Tuesday, 29 July 2014

Barton meet-up

Ex-Concorde guide Vic today organised a get-together for some current and past Runway Visitor Park guides at Barton Aerodrome. Regular readers of this blog will need no introduction to Barton, aviation playground for me and many others in the last decades of the last century (gosh, doesn't that make us sound old?) until Peel Holdings took over the site and it became Manchester City Airport.

Please click on any picture for a larger image.

Outside the Barton control tower; Vic, Gordon, Peter, Sue, Ross, me. Peter, Ross and me are currently Concorde and Nimrod guides at the Runway Visitor Park. Vic and Gordon are ex-guides, while Sue used to be guide coordinator and in charge of visitor reception. 

First port of call was the Tower, with three AFISOs (Airfield Flight Information Service Operators) on duty. AFISOs are a sort of half-way house between Air Traffic Control and Air-Ground Radio. They can control traffic on the ground but not in the air, and the existence of the 'half way house'  AFISO service is controversial in some quarters of General Aviation where it is argued that if full ATC is not required, then Air Ground Radio is a less cumbersome and more straightforward way to handle traffic than the AFISO solution.

 Peter, Ross, Vic, and Gordon the Tower

The view to the west from the Tower. The Brian Harbit hangar to the left with the Airfield Lodge cafe beyond. Behind the Lodge can be seen the original buildings of Foxfield Farm which became the aerodrome terminal  buildings when the airfield was built on land owned by Manchester Corporation Cleansing Department for the tipping of 'night soil'. The portacabin array next to the farm buildings is from the Salford Quays development for Media City (a Peel Holdings venture) and is intended to house the flying schools and the Visitor Centre.

In the Harbit hangar, a Steen Skybolt 

....And long-time Barton member Russell's aeroplane, a Taylor Titch which boasts a supermarket trolley wheel as its tail wheel and a steam iron control dial as its throttle quadrant!

Here's the one that started it all for me, Cessna 150 G-AYGC. One summer evening in 1978 Tom Dugdale walked away from this aeroplane after I'd had a lesson of flick-entry spins with him saying "my next student has cancelled, so how do you fancy having a go on your own?". I had about 10 hours instructed flight time time in my log book so wasn't expecting a first solo just yet, but Tom knew what he was doing and it was just the confidence booster I needed! Metaphorically, I didn't come down from that flight for about two weeks!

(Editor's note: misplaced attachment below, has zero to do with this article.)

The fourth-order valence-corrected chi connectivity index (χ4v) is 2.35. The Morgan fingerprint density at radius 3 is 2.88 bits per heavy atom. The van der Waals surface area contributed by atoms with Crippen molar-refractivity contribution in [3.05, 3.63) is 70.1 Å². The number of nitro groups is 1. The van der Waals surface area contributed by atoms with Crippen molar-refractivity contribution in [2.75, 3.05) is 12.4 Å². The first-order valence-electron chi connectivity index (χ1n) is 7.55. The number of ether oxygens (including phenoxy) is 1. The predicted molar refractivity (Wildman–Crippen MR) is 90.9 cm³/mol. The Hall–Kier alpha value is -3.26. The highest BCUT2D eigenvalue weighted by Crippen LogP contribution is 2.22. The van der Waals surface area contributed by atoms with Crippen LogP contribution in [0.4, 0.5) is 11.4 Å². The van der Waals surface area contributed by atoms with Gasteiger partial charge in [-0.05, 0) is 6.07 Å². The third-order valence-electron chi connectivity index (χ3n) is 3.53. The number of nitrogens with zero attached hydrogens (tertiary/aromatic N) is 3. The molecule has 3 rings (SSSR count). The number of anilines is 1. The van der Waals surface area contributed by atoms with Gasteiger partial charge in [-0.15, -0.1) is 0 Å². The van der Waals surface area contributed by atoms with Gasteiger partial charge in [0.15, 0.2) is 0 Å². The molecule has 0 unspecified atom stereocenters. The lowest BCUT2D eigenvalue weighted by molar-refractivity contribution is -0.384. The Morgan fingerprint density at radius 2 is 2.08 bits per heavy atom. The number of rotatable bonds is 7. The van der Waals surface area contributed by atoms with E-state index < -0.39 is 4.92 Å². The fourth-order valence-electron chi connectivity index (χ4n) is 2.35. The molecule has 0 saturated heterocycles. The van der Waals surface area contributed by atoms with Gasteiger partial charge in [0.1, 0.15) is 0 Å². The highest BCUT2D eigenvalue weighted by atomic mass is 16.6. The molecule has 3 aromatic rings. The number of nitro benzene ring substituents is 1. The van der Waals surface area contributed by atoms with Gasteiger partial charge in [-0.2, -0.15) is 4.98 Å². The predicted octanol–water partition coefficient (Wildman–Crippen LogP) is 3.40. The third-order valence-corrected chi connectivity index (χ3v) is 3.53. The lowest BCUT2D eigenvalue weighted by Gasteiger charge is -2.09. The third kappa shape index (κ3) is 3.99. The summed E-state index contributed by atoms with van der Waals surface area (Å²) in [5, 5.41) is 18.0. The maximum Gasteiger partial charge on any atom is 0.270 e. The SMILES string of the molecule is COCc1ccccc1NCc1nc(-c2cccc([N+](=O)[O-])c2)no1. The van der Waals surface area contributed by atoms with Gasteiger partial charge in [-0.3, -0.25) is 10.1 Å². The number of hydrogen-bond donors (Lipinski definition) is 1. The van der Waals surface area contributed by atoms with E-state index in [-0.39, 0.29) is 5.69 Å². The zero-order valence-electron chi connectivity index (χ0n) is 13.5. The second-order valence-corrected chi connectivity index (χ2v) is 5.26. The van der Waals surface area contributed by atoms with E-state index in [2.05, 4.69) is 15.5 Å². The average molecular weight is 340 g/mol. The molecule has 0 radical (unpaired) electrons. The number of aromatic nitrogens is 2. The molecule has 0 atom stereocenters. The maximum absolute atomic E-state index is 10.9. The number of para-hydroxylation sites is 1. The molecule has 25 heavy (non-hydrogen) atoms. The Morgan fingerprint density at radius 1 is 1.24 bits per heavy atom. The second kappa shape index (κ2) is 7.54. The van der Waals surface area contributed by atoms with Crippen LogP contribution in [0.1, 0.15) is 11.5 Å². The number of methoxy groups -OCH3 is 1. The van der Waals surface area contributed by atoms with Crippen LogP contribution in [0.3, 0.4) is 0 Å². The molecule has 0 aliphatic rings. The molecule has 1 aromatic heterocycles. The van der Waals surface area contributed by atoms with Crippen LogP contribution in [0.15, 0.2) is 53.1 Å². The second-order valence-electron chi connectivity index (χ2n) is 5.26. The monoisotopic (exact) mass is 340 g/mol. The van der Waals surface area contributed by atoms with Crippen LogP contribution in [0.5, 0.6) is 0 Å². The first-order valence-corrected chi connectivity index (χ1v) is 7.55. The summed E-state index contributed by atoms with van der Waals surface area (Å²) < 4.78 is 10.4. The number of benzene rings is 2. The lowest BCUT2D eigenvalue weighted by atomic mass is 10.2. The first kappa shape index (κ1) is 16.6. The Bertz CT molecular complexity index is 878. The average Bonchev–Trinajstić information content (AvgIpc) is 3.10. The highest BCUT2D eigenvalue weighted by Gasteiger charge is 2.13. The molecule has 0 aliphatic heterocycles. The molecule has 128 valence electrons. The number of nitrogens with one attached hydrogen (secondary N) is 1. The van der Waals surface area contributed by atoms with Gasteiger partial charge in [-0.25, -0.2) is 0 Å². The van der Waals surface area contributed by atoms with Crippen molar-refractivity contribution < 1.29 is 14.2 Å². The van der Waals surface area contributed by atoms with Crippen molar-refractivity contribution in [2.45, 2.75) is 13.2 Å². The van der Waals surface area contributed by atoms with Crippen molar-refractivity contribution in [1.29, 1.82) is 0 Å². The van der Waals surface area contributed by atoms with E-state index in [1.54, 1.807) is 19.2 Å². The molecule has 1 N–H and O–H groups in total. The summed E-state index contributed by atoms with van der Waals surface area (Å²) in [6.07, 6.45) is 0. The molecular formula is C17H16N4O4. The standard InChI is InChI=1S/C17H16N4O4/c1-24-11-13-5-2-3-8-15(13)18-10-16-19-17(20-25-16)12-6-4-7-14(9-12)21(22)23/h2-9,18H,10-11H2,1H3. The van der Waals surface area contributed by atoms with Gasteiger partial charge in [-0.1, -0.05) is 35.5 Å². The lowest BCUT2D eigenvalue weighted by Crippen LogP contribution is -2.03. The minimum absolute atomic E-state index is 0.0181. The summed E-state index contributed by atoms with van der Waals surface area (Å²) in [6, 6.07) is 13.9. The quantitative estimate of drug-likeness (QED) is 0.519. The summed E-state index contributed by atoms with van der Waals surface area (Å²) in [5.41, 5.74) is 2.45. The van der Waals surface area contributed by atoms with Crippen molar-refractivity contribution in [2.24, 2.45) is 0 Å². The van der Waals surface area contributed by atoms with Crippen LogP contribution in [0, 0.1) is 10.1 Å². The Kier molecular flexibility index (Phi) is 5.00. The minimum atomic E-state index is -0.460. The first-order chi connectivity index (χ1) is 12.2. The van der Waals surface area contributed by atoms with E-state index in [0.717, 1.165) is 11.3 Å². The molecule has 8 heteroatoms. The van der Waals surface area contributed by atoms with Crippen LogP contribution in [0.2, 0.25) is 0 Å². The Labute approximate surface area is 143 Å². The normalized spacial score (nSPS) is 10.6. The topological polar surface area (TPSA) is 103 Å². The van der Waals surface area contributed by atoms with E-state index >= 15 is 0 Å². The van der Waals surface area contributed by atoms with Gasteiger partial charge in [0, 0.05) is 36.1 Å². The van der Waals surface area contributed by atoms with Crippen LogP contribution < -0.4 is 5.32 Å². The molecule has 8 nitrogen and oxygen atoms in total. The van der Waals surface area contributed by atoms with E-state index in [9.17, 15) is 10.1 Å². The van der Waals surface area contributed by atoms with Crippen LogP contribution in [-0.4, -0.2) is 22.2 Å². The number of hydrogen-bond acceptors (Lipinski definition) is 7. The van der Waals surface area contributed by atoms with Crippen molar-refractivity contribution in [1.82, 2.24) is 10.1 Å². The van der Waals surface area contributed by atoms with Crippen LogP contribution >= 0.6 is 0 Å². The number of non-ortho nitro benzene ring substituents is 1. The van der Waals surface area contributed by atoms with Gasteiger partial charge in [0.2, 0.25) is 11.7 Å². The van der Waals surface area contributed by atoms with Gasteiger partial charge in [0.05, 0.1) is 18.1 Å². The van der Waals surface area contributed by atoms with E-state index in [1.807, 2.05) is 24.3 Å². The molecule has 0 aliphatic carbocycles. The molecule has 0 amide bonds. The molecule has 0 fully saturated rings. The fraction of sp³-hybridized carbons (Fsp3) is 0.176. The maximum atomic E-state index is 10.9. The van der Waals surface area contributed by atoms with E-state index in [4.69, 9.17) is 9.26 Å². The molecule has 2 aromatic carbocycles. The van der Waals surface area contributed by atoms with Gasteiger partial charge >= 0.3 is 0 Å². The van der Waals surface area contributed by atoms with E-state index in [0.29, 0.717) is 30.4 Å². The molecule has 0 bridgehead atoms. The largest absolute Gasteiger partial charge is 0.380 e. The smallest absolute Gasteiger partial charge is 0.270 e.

This Edge 360 is a dedicated aerobatic competition machine. Note the fully symmetrical wing - same cross-section profile on the top surface as on the bottom, and flat with no dihedral or anhedral. So much for that drivel in all school 'O' Level physics textbooks claiming aeroplanes fly because of the convex upper surface profile and flat lower surface profile. This aeroplane flies superbly, so such books and such lazy authors should be consigned to the rubbish bin!   

Anyone who seriously wants to know how an aeroplane flies, and why it sometimes stops flying, should read an old but brilliant book called 'Stick & Rudder'. And then go consolidate and prove the gems of wisdom in that book by flying an aeroplane! Preferably an aerobatic aeroplane!

This rather nice Boeing Stearman lives in the Keenair hangar at Liverpool airport where our Chipmunk used to reside before it moved across to the Ravenair hangar. The new owner of this aeroplane and of the Tiger Moth from the same hangar was being checked out on the Stearman by Martin Rushbroke, Barton's top instructor who taught me aerobatics in the Chipmunk and checked me out in the Yak 52. Martin is as much a total aviation person as one can find, and an excellent instructor.

The Stearman has a Lycoming engine, but not one of those boring flat fours. This is a 9-cylinder radial! 

We retired to the Airfield Lodge (formerly Lancashire Aero Club's clubhouse) for a coffee 

After coffee we had a look around the Visitor Centre... 

...Which includes some picture of our Chippy in original (when we got it in 1979) blue, then red (above) and also in its current black livery

Outside the Visitor Centre; Peter, Vic, Sue, Ross, Gordon

Thanks to Vic for arranging this great morning out!


Tuesday, 22 July 2014

A blast from the past at Manchester

Yesterday morning I was at the Runway Visitor Park at Manchester Airport walking back from our Nimrod after giving a tour, and heading for the Concorde hangar to start a Concorde Technical Tour when I noticed something unusual on the approach. It was an aeroplane at about a mile final sitting on a plume of dirty exhaust smoke; something that I hadn't seen since perhaps the 1970s.

As it got closer it looked a bit like a big Trident, but soon I could see from the wide-spaced main undercarriage and size of the aeroplane that it was a Tupolev TU-154. These used to operate regularly out of Manchester forty years ago when we knew them as 'Balkan Frighteners'. They were operated by Balkan Airlines on inclusive tour flights and as this one, OM-BYO of the Slovakian Government, crossed threshold the distinctive rising and falling whine of its turbojets as the pilot added and reduced power for an accurate touch down, so different to today's almost silent turbofans, took me back more than half a lifetime. Deafening reverse thrust slowed the aeroplane, and relieved of flight loads the wings adopted their distinctive anhedral droop (tips lower than the roots). The lovely whining turbojet sounds as she taxied back past us for the terminals behind the 'follow me' car was so evocative of Ringway as it used to be.